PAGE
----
By Carleton Varney- Special to the Palm Beach Daily News
A good read, I think, is as good as a good movie — and one of the best parts about relaxing with a book is that the read can last longer than the film.
In these days of at-home solitude, I find that sitting outdoors with a good book is a wonderful way to spend a few hours. And my latest good-read suggestion is Lady Anne Glenconner’s new release, “Lady in Waiting: My Extraordinary Life in the Shadow of the Crown.”
The book is about Lady Anne’s life in service to the late Princess Margaret, and it is a page-turner, filled with humor and tragedy.
“Lady in Waiting” is also a photographic scrapbook. And it’s timely, considering the popularity of the television series “The Crown,” which has spotlighted the public and private lives of Great Britain’s royal family in the past few years.
I had met Princess Margaret on a couple of occasions, and while both were rather celebratory events, Lady Anne shows in detail the princess’ more private hours, painting a portrait of the loving, warm and less formal times of this royal. She includes details of the princess’ ill-fated love affair with Captain Peter Townsend.
She also gives insights into Princess Margaret’s roller-coaster marriage to Anthony Armstrong-Jones and its demise. Princess Margaret certainly had plenty of sadness in her relationship with the bohemian photographer, but to her credit, Lady Anne shows, she rose above the despair to find happiness and joy within her circle of friends.
The author also writes about the island of Mustique, which Lady Anne and her husband, Lord Colin Tennant, developed. Having visited Mustique some years ago when Princess Margaret’s home — designed by the late Oliver Messel — had been completed, I can say that the villas on the island recall a fantasy “My Fair Lady” setting with spectacular views. This spot is as charming and original as one can possibly imagine.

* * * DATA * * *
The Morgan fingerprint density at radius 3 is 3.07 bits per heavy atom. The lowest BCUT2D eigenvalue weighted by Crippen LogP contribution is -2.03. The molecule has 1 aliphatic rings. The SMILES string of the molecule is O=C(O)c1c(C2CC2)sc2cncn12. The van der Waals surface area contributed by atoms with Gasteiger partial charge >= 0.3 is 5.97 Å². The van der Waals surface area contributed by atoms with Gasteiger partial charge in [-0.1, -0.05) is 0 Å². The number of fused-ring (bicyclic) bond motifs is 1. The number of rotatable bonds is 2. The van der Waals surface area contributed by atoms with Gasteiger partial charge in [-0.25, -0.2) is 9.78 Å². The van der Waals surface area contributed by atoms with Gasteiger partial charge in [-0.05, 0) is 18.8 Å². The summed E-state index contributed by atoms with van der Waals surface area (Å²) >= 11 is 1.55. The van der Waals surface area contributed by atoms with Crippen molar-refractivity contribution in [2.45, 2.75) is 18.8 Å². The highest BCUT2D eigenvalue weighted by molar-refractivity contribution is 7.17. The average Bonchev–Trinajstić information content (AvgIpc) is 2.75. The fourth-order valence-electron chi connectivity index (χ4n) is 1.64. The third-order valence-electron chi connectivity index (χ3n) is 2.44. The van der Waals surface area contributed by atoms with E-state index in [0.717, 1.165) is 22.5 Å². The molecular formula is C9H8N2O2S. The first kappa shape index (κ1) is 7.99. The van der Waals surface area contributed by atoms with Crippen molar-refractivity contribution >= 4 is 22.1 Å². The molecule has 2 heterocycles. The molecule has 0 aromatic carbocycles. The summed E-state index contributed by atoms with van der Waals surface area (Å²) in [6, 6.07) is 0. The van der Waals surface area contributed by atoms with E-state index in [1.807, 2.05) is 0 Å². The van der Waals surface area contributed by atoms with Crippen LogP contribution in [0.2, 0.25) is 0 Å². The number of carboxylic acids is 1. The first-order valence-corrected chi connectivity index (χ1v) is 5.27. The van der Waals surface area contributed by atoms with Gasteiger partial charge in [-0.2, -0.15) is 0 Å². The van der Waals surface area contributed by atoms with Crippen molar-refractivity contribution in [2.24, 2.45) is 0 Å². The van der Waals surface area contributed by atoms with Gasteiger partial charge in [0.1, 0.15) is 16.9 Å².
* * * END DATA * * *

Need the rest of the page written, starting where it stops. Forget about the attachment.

Mustique’s sandy beaches and rich flora were the magic that attracted folk such as Harding Lawrence of Braniff Airlines fame and his wife, advertising guru Mary Wells. Mick and Bianca Jagger and daughter Jade also joined the group of neighbors.
Without question, the talents of Lord Colin and Messel transformed Mustique into an intimate island holiday resort. I wish every island resort could feature such laid-back luxury and beauty.
Princess Margaret gave the house to her son, David Armstrong-Jones, and his wife, Serena. David later sold the property to a Canadian family, one of two sales the property has seen.
I'm not sure how many people know that Princess Margaret was an avid shell collector. In her residences in both Mustique and London, her tabletops and display shelves showcased shells from all over the world.
In Palm Beach, especially, so many of us appreciate the beauty of shells, whether they're collected on Florida's coasts or across the globe. Shells are not only jewels of the sea but also highly prized decorative accessories.
If you enjoy shelling, think about filling a glass apothecary jar with your collection. Or maybe you'll fill a glass ginger jar with shells and turn it into a bedside lamp. I know some designers use shells as detail decorations around doors and as crown moldings. And I love a shell-covered frame on a wall mirror.
When looking for a project to add beauty to any room, remember Princess Margaret's home remedy and decorate with shells. and when thinking of a good choice for summer reading, don't forget the page-turner "Lady in Waiting".